What’s more, it’s testament to the addictive qualities of the turn-based portion that it’s tempting to ignore the real-time battles altogether. There’s a real desire to see the greyed-out map expand, to get to grips with new kingdoms and cultures and to step outside the European theatre to take part in the action in the Holy Land. However, to click the auto-conclude option would be to do yourself a grand disservice. You’d miss out on the most spectacular and gripping part of the whole Medieval 2 experience: leading your troops to victory (or maybe ignominious defeat).
Rome set new standards for how epic battles looked on-screen, and while other games have achieved prettier results on a smaller scale (Lord of the Rings: Battle for Middle Earth 2, Rise of Legends), none have bettered it when it comes to pitching two genuinely vast armies against each other and letting you get right in close to the action. Now Medieval 2 goes one better. From high-above, the scale is amazing, with thousands of troops all marching, charging, fleeing and fighting. Zoom into the fray, however, and it’s difficult not to be dazzled by the detail on offer: the specular highlights on the arms and armour; the intricate heraldry and ornament; the long grass and foliage on the field.
What’s more, Medieval 2 delivers a far greater sense of regiments as groups of individual fighting men. While you still control the whole as a unit, there’s far more variety in the animations being used at any one time, and it’s possible to pick out smaller scraps within the larger clash. Compare it to epic strategy pretenders like Alexander or Civilizations: Rise and Fall, and it’s not so much that Medieval 2 is in a different league as that it seems to be playing a different sport. While the others play Headers and Volleys in the playground, it’s taking part in Serie A.
Time and time again, you’ll be struck by how well the game handles its warfare. Even on Easy settings, the enemy commanders take ruthless advantage of any weakness in your tactics, and a simple policy of charge and batter rarely reaps rewards, simply because your toughest hand-to-hand units – the cavalry – are still horribly vulnerable in a head-on assault against spearmen, making it essential to draw attacks with other troops then send them racing in from the flanks or from behind. Missile troops are just as likely to hit your own men as the enemy in a massed fray, so you have to think clearly about how you use them too. Even the weediest troops can make a difference if they can hold their ground in a tight passage, and the heaviest artillery needs to be deployed intelligently if it’s to have an impact on the outcome of the battle.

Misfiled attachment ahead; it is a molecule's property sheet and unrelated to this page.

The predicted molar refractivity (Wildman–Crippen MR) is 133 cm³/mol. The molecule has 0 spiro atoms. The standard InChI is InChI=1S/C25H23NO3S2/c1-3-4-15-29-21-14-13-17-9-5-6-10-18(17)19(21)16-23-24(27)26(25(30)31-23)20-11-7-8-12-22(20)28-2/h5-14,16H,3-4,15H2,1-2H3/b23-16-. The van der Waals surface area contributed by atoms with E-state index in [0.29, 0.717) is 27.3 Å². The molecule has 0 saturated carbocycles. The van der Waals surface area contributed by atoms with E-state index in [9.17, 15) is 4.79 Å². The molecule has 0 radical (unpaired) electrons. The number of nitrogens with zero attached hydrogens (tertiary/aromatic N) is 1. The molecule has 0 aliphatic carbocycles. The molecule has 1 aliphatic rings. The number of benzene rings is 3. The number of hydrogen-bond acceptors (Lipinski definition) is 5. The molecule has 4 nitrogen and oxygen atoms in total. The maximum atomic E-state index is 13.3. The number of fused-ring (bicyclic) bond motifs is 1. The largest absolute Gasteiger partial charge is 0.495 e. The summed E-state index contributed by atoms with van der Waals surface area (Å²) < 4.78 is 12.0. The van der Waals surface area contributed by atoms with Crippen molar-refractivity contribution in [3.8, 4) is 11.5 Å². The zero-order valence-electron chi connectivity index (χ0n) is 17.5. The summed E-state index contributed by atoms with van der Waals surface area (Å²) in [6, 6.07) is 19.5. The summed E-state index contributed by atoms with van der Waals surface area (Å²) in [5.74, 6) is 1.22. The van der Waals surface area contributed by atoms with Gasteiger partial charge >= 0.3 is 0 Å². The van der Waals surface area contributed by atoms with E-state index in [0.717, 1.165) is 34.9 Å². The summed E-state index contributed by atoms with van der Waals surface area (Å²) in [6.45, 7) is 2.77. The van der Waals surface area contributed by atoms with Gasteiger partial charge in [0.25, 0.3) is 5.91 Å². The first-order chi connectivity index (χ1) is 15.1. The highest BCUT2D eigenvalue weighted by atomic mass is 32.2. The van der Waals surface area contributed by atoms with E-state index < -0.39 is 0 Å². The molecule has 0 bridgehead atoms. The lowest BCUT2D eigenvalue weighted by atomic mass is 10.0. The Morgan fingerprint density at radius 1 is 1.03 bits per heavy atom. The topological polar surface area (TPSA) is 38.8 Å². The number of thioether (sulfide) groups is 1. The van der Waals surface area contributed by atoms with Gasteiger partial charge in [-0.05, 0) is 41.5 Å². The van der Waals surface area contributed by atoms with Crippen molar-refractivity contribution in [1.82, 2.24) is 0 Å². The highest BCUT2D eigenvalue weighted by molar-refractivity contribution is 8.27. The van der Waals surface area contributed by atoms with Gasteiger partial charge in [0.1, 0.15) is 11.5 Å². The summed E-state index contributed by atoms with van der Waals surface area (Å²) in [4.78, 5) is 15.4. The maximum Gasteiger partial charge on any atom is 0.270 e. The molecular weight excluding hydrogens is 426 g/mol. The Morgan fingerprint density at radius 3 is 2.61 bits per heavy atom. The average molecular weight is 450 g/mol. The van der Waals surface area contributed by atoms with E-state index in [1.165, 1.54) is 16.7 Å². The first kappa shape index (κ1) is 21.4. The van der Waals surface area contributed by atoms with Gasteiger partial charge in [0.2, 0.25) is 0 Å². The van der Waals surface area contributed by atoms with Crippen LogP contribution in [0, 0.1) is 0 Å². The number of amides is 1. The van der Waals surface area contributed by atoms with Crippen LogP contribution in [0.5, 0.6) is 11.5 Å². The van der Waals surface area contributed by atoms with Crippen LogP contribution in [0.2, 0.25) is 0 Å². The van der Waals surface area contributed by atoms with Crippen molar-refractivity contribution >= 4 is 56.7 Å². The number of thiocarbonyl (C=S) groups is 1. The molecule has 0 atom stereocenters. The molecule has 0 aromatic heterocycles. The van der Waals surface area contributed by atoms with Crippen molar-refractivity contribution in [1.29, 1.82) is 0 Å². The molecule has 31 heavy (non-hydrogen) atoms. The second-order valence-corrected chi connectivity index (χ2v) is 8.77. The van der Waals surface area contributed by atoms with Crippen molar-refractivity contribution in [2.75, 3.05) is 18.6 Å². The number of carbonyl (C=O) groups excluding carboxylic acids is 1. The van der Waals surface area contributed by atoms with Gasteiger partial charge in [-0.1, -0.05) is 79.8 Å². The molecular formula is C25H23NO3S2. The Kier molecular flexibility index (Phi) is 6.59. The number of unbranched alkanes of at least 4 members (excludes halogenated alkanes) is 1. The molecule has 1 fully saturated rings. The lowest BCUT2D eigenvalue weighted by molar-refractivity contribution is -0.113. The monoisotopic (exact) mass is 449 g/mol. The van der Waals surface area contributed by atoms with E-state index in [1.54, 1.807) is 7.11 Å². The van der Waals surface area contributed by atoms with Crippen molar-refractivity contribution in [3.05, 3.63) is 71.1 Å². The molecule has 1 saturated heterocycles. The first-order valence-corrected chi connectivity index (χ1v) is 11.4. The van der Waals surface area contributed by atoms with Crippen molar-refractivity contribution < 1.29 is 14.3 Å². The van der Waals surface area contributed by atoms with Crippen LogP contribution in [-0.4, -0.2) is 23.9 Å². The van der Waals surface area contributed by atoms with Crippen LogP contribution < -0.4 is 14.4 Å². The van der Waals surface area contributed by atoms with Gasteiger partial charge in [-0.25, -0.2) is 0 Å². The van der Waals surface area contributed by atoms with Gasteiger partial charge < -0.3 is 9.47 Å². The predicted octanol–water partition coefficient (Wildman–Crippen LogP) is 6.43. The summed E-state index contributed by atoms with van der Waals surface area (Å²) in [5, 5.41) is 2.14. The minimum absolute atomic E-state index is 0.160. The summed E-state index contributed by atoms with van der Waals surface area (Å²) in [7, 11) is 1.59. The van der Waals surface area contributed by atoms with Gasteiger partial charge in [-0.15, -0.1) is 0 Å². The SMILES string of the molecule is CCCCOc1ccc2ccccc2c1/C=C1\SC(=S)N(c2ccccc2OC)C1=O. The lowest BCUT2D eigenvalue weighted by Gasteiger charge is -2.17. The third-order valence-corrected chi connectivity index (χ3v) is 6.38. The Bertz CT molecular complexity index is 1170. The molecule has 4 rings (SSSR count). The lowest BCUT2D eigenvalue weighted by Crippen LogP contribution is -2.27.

Simply put, no other game makes you feel more like a battlefield commander – not someone who manages resources, builds heavy troops and sends them wading in, but someone who has to be aware of terrain, troop strengths and weaknesses and the advantages of different speeds and formations. It’s a real test of sense, nerve and observation, and no other strategy game makes you work so damn hard for your victory. Yes, there are some walkovers if you plan things right in the campaign game and, yes, there are still times when your men seem unable to cope with a gateway and it all turns into a horrid, crimson coloured jam, but 99 per cent of the time Medieval 2 gets things right in a way that its competitors can only dream of. At worst, it’s tough but engaging. At best, it’s stupidly exciting and utterly enthralling.
All of the above does come with one corollary: even more than its Total War predecessors, Medieval 2 takes effort and commitment to get the most out of it, and if you simply want to smash heads then Battle for Middle Earth 2 or Dawn of War would suit you better. Don’t worry unduly; as I said, the game does its best to help you acclimatise and your efforts will be heavily rewarded. If you want a game that takes pains to build a rich recreation of the medieval world, in all its glories, fears and violence, then it’s hard to imagine anything doing it better.
Total War sits at the top of the hill, shouting “come and have a go” at lesser epic strategy games. It’s going to take a double-hard bastard to take on Medieval 2.